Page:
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School Lunch Project: The Deli Box

When parents ask me what I think makes a fun lunch; I tell them that kids love familiar foods divided into compartments, rainbows of color and variety.
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Have you ever found yourself staring inside your refrigerator wondering what to pack for your child's school lunch? I have, often.

Three years ago, my oldest daughter began pre-school. At first, I was very excited to make lunches and had all sorts of ideas of what I thought would pack well for school. Three weeks into lunch packing with many soggy leftovers and uneaten lunches later, I was desperate to find fresh ideas.

Soon, she began asking for pre-packaged lunches filled with ingredients she couldn't have (she is allergic to phosphates and some nitrates). My poor girl begged for those colorful boxes every time we went to the grocery store, because her classmates had crackers and cheese lunches that included a sugary treat as well.

Filled with determination to help my daughter "fit-in" among her friends, I found myself making lunches that looked like what her friends were eating, but were made fresh in my kitchen. I soon became known as the "mom who made fun lunches" because the other kids began noticing her whole-wheat pancake sandwiches and cool "swords" for lunch.

At birthday parties, other moms began asking me to email recipes and give them tips on how to pack fresh lunches every day. When my email list grew to more than 100 moms, I knew I was onto something.

Since then, I've become school lunch-obsessed. I have made it my mission to help parents make fresh school lunches quickly with real ingredients. Parents have joined our community and what I call our #LunchRevolution in many social media platforms.

My oldest two are every picky eaters, and trying new foods isn't their forte. My daughter could eat pizza (nitrate-free ham and black olives) and my son would prefer a cheese sandwich in his lunch container every day. Like most parents, I want to feed my children a variety of foods that are nutritious and won't come home uneaten at the end of the day.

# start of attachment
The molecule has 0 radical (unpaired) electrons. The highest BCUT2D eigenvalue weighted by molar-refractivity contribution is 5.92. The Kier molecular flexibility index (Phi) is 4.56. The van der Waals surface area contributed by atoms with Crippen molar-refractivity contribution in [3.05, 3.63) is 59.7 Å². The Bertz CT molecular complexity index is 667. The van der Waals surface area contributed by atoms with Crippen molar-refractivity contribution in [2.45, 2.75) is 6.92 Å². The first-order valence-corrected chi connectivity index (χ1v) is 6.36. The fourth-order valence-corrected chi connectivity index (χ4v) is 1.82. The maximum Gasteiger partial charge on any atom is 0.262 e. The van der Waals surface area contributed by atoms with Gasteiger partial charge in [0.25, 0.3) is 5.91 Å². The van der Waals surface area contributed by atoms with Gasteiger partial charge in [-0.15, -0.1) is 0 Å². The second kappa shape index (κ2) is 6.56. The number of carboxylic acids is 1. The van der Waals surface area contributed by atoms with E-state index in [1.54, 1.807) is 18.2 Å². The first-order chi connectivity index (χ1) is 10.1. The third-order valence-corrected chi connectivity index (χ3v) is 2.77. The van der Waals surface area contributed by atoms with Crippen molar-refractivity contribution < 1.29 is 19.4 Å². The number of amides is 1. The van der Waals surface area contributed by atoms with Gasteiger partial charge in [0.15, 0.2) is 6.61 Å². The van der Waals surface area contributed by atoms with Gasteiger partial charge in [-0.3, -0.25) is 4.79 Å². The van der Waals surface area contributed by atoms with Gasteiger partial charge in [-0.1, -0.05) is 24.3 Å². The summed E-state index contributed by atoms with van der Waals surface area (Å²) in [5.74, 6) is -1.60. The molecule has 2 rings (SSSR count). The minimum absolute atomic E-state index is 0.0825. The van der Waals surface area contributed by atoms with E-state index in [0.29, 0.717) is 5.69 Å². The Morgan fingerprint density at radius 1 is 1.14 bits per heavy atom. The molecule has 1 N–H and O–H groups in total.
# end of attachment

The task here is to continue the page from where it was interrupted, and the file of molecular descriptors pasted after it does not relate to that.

As a busy mom of three kids (ages six, five, and 11 months) I don't have time to cut food into cute shapes and mold rice into panda bears -- although there is nothing wrong with doing that if you enjoy it. When parents ask me what I think makes a fun lunch; I tell them that kids love familiar foods divided into compartments, rainbows of color and variety. If you can find a way to make this quickly with wholesome ingredients, you'll find an empty lunch container at the end of the day.

What's interesting is that I now find myself looking at food through a child's eyes. When I'm developing new recipes, I ask myself:

  • Will it look and taste yummy?
  • Can the recipe be made with easy to find, wholesome and fresh ingredients?
  • Can it be interactive and eaten quickly like finger foods?
  • How will it hold up (taste, shape, consistency) until lunch?
  • How will it need to be packaged?
  • How long will it take a busy parent with little kitchen skills to make?

As you can see, there is a lot that goes on behind the scenes when I create new school lunches to add to our menus. Many delicious recipes never make the cut simply because they doesn't pass the simple questions above. More often than not, they taste delicious but fail because the recipe takes a long time to assemble, has too many ingredients or doesn't package well.

My hope for this column is to inspire you to make fresh school lunches. I will be sharing many of my personal and MOMables recipes along with many time-saving tips. Some weeks, I'll introduce you to other parents who have delicious recipes and who I'm honored to call friends. Little by little, you'll have a full recipe box and get to know my lunch packing community.

Today, I share with you the recipe that started it all. It's simple, delicious, easy to make and takes less time to assemble than it does to go purchase a boxed one.

The Deli Box


Recipe courtesy

Makes 1 Lunch

Serving sizes will vary depending on the age and appetite of your child.


  • Nitrate free deli ham or turkey
  • Real cheddar cheese
  • Whole grain crackers
  • Serving of fresh fruit
  • Serving of fresh vegetables


  1. Fold nitrate free deli ham or turkey slices into quarters by folding the slice in half and once again until it looks like a square. If you have a 1-inch round cookie cutter, you can cut the ham into circles.
  2. Slice cheddar cheese in 1/8 inch thick slices.
  3. Wash, cut or slice your fresh fruit and vegetables.
  4. In a compartmentalized lunch container, assemble ingredients. Close lid and insert in lunch bag. This lunch is shown in an EasyLunchboxes container.

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